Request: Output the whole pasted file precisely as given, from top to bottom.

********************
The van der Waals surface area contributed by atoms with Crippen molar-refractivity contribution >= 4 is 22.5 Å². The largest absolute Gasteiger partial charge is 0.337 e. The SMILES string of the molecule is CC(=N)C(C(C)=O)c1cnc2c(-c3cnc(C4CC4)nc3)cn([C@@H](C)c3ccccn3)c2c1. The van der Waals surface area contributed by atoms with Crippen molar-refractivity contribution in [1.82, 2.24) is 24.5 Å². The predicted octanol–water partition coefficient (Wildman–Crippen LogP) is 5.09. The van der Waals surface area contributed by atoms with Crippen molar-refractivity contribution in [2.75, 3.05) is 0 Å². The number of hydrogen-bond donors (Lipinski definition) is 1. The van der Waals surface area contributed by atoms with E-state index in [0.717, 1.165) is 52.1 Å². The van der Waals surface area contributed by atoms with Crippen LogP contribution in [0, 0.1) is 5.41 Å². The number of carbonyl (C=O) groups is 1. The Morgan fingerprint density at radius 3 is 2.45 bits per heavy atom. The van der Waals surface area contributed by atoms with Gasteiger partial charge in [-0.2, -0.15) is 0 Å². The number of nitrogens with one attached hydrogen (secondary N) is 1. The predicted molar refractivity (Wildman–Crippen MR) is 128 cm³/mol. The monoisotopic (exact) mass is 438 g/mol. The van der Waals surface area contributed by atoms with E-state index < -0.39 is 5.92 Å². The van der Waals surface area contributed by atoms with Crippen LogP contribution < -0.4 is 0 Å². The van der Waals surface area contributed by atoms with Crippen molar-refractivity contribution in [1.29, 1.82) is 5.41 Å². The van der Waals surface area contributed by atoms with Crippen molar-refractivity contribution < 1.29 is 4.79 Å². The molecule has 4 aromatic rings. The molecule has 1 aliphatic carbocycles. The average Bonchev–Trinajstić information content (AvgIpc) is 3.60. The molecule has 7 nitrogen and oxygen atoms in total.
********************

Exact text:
The van der Waals surface area contributed by atoms with Crippen molar-refractivity contribution >= 4 is 22.5 Å². The largest absolute Gasteiger partial charge is 0.337 e. The SMILES string of the molecule is CC(=N)C(C(C)=O)c1cnc2c(-c3cnc(C4CC4)nc3)cn([C@@H](C)c3ccccn3)c2c1. The van der Waals surface area contributed by atoms with Crippen molar-refractivity contribution in [1.82, 2.24) is 24.5 Å². The predicted octanol–water partition coefficient (Wildman–Crippen LogP) is 5.09. The van der Waals surface area contributed by atoms with Crippen molar-refractivity contribution in [2.75, 3.05) is 0 Å². The number of hydrogen-bond donors (Lipinski definition) is 1. The van der Waals surface area contributed by atoms with E-state index in [0.717, 1.165) is 52.1 Å². The van der Waals surface area contributed by atoms with Crippen LogP contribution in [0, 0.1) is 5.41 Å². The number of carbonyl (C=O) groups is 1. The Morgan fingerprint density at radius 3 is 2.45 bits per heavy atom. The van der Waals surface area contributed by atoms with Gasteiger partial charge in [-0.2, -0.15) is 0 Å². The number of nitrogens with one attached hydrogen (secondary N) is 1. The predicted molar refractivity (Wildman–Crippen MR) is 128 cm³/mol. The monoisotopic (exact) mass is 438 g/mol. The van der Waals surface area contributed by atoms with E-state index < -0.39 is 5.92 Å². The van der Waals surface area contributed by atoms with Crippen LogP contribution < -0.4 is 0 Å². The van der Waals surface area contributed by atoms with Crippen molar-refractivity contribution in [1.29, 1.82) is 5.41 Å². The van der Waals surface area contributed by atoms with Crippen molar-refractivity contribution < 1.29 is 4.79 Å². The molecule has 4 aromatic rings. The molecule has 1 aliphatic carbocycles. The average Bonchev–Trinajstić information content (AvgIpc) is 3.60. The molecule has 7 nitrogen and oxygen atoms in total.